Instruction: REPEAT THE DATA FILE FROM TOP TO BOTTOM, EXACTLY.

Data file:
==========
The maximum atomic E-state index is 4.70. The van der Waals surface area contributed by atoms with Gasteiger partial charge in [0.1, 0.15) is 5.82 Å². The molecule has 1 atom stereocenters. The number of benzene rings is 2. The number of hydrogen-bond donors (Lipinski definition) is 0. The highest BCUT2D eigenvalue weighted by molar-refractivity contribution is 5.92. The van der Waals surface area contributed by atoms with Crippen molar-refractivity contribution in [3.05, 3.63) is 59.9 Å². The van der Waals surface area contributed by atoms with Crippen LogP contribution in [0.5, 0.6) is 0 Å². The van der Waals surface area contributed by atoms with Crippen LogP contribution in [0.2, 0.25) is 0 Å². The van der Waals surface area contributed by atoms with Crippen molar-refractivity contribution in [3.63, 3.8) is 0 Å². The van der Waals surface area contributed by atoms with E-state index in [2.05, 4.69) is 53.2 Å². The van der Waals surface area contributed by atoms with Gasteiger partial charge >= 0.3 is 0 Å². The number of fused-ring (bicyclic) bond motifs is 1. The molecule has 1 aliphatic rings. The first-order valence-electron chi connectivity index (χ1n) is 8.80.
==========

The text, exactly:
The maximum atomic E-state index is 4.70. The van der Waals surface area contributed by atoms with Gasteiger partial charge in [0.1, 0.15) is 5.82 Å². The molecule has 1 atom stereocenters. The number of benzene rings is 2. The number of hydrogen-bond donors (Lipinski definition) is 0. The highest BCUT2D eigenvalue weighted by molar-refractivity contribution is 5.92. The van der Waals surface area contributed by atoms with Crippen molar-refractivity contribution in [3.05, 3.63) is 59.9 Å². The van der Waals surface area contributed by atoms with Crippen LogP contribution in [0.5, 0.6) is 0 Å². The van der Waals surface area contributed by atoms with Crippen LogP contribution in [0.2, 0.25) is 0 Å². The van der Waals surface area contributed by atoms with Crippen molar-refractivity contribution in [3.63, 3.8) is 0 Å². The van der Waals surface area contributed by atoms with E-state index in [2.05, 4.69) is 53.2 Å². The van der Waals surface area contributed by atoms with Gasteiger partial charge >= 0.3 is 0 Å². The number of fused-ring (bicyclic) bond motifs is 1. The molecule has 1 aliphatic rings. The first-order valence-electron chi connectivity index (χ1n) is 8.80.